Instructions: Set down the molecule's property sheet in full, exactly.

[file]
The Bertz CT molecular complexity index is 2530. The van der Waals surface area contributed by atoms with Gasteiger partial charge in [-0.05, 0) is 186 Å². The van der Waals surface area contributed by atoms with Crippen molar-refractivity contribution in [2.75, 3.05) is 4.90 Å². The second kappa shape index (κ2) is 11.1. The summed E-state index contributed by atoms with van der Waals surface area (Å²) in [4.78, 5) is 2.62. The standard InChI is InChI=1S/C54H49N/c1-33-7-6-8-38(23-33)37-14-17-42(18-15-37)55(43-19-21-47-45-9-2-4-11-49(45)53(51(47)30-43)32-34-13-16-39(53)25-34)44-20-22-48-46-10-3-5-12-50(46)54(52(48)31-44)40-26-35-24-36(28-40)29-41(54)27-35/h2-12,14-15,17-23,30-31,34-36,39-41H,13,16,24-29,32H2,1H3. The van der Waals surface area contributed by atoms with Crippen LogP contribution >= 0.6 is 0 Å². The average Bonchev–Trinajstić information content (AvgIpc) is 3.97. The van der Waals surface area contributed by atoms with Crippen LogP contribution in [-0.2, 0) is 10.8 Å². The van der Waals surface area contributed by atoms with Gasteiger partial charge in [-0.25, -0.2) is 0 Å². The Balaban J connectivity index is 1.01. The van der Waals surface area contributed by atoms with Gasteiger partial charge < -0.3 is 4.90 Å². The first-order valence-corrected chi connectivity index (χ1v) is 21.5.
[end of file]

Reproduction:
The Bertz CT molecular complexity index is 2530. The van der Waals surface area contributed by atoms with Gasteiger partial charge in [-0.05, 0) is 186 Å². The van der Waals surface area contributed by atoms with Crippen molar-refractivity contribution in [2.75, 3.05) is 4.90 Å². The second kappa shape index (κ2) is 11.1. The summed E-state index contributed by atoms with van der Waals surface area (Å²) in [4.78, 5) is 2.62. The standard InChI is InChI=1S/C54H49N/c1-33-7-6-8-38(23-33)37-14-17-42(18-15-37)55(43-19-21-47-45-9-2-4-11-49(45)53(51(47)30-43)32-34-13-16-39(53)25-34)44-20-22-48-46-10-3-5-12-50(46)54(52(48)31-44)40-26-35-24-36(28-40)29-41(54)27-35/h2-12,14-15,17-23,30-31,34-36,39-41H,13,16,24-29,32H2,1H3. The van der Waals surface area contributed by atoms with Crippen LogP contribution >= 0.6 is 0 Å². The average Bonchev–Trinajstić information content (AvgIpc) is 3.97. The van der Waals surface area contributed by atoms with Crippen LogP contribution in [-0.2, 0) is 10.8 Å². The van der Waals surface area contributed by atoms with Gasteiger partial charge in [-0.25, -0.2) is 0 Å². The Balaban J connectivity index is 1.01. The van der Waals surface area contributed by atoms with Gasteiger partial charge < -0.3 is 4.90 Å². The first-order valence-corrected chi connectivity index (χ1v) is 21.5.